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I shouldn't have to ask this, but.....

GroundUp
GroundUp Member Posts: 1,474
Hello all, I am having a hard time with this and I do not know who else to ask. I know many of you are/were self employed wet heads and I'm hoping some can share some insight on a customer dispute.

Back in April, I had a gentleman approach me about a radiant floor heating system in a new home he was building. There was a timeline set that showed the boiler install to be completed in July. He wished to save some money by doing the tubing install himself, which I was okay with, so I designed the system and gave him a final price for material only on the tubing side and full installl of the boiler system. He gave me 50% down on the whole job as I require from everybody to secure a given price, to eliminate market fluctuations. I ordered the boiler and indirect, and all major components to lock in that price and have been storing them in my shop. He took the tubing kit home and spent 3 months installing it himself. I rented him my foam stapler on a handshake at $X/day, and he kept it for almost 2 months but "only used it for 2 days", and then brought it back broken anyway and I had to buy another one. The project kept getting pushed back until a couple weeks ago, he said he was ready for a boiler and needed it done that same week. I explained that I needed more than 2 days notice, and that I could do it after Thanksgiving. A few days later, he canceled the install until spring which I was okay with, but I requested he come pick up his equipment as I've stored it long enough at this point which also had a balance on the invoice- as I am not sending equipment home with somebody when it is not paid for (the 50% did not cover all materials). He refused to pay the balance but was willing to pick it up. I asked if he would prefer a refund for the equipment if he didn't want it, which he also refused. He then suggested yesterday that I come on Saturday and install this system, but not commission it until spring. I again reminded him that I need more notice, since he canceled his post-Thanksgiving install and I filled it. That was not an option according to him, so I politely suggested that if he's not willing to wait a few weeks for install that he find another contractor and I'd be happy to refund the balance of his down payment for the material that he is refusing to pick up. I asked literally 8 times for an address to send his refund, and he will not provide one- just keeps saying I have to install this system on Saturday. I told him that I am letting him go as a customer, and will not be doing this job- and again asked for an address with yet another refusal.

He sent me this long message about how he is not willing to let me back out of this job and will seek legal counsel to force me to do it at the quoted price from what will have been almost a year prior, because material is higher now and my wait time is "causing him damages", despite proof in text messages of a suggested July completion date and then cancelation until spring. I reminded him that he is able to purchase the material at the original price if desired, but I will not be doing the install any longer due to his unwillingness to cooperate. I then got a call from the Sheriff's office last night accusing me of theft. I am so done with this guy. Does anybody have some pointers for the future on how to handle customers like this? Obviously a contract with a time frame would be helpful and I should have structured my down payment a little differently, but is there something you've found to be useful when firing a customer?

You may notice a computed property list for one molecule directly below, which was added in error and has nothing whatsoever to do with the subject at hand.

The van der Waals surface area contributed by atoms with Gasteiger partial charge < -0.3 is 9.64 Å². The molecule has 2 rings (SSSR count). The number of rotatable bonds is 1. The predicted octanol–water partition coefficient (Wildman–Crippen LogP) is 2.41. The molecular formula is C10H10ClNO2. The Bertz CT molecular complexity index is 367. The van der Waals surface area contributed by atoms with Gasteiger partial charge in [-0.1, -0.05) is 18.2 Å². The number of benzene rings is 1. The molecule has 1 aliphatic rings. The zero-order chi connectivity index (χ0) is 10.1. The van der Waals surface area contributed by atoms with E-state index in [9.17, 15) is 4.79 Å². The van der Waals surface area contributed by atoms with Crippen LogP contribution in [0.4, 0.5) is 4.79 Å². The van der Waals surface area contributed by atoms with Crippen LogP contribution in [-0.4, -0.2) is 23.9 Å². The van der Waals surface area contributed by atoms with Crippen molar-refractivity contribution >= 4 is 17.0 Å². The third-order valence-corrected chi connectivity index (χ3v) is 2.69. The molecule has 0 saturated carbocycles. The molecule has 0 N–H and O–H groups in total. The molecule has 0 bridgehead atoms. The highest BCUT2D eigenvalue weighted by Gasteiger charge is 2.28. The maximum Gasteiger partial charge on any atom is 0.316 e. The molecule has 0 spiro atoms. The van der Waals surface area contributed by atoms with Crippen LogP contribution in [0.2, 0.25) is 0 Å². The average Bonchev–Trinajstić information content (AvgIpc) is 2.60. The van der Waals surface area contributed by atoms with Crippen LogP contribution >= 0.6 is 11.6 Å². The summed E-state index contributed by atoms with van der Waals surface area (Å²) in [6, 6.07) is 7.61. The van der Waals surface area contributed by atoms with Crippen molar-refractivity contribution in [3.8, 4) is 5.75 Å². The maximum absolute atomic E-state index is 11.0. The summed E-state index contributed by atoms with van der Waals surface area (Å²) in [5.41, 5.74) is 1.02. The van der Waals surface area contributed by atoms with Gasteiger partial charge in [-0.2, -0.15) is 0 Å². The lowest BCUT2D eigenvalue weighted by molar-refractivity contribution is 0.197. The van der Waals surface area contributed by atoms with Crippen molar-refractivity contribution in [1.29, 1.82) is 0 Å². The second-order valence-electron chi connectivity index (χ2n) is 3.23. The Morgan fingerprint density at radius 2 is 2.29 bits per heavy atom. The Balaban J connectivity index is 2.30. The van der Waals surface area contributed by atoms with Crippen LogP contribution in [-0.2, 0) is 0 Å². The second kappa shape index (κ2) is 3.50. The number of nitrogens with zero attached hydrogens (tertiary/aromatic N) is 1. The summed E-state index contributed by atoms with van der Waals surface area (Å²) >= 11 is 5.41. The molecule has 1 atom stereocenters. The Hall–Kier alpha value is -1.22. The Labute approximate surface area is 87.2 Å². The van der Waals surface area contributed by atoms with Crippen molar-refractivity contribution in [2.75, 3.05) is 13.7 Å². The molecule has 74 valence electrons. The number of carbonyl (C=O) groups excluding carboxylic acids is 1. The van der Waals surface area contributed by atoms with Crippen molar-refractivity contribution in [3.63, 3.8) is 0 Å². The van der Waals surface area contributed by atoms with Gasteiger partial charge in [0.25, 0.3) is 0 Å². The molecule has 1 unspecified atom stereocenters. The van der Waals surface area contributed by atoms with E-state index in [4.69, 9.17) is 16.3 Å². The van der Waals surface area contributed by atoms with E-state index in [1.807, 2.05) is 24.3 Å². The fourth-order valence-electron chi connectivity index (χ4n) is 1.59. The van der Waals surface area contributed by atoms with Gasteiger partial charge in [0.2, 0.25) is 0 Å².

Comments

  • pedmec
    pedmec Member Posts: 655
    This is one of the reasons i don't get involved with piece mail jobs. I only do installations if i'm doing 100% of the job. Homeowners have unrealistic expectations for this type of work.

    Like @Jamie Hall said. Get a lawyer and don't talk to this guy. They will start recording everything you say and use it against you. Especially anything you said previous to the falling out. And don't call his lawyer if you get a letter stating their intent to sue you like i did and leave a nasty message, lol. I didn't sound good at the deposition.
    HomerJSmith
  • Jon_blaney
    Jon_blaney Member Posts: 279
    Talk to your lawyer.
    HomerJSmith
  • GroundUp
    GroundUp Member Posts: 1,474
    @pedmec oh dear, that sounds like something I would have done in my younger days! I started buying rental property in my early 20s and self managed while still full of p!$$ and vinegar, it landed me in hot water more than once!

    Regarding the "piecemeal" jobs, it's honestly my bread and butter. Maybe 10% of my jobs have me doing the whole thing. Some have unrealistic expectations, but most have been pretty reasonable.
    CLamb
  • Lance
    Lance Member Posts: 227
    All advice to get counsel is correct. Advise atty, that owner may have had to have inspections done for his work before you continue. Does local law require owners to get their work permitted? You have a permit? or was that the next step before you were to start. Convoluted this is. If his delay caused a breach in the timeline stated, then you may have protection against a default. If the consumer has no risk, or loss he cannot claim any. Who breeched first? Refund allows an out to be negotiated with you attorney. Your loss only needs no attorney, his threat to you will. And will require a served written notice. Why would a Sheriff accuse you without prior notice in a civil matter? Advice for the future. If you want to be contractor, learn and know contract law. To be ignorant of the law and torts and agreements in all forms is to put yourself in the poor house or worse. Contract tip, the so-called boiler plate language and other terms is used to cover all aspects to deal with when things go wrong. Limitations must be agreed upon by both parties as well as the expectations. Business Principle: If you don't inform someone of your expectations, you will be doomed to be subject to theirs. This goes in all relationships between humans and animals. Wise is the man who refuses to deal with those who lack integrity. Trust cannot be assumed; it must be earned.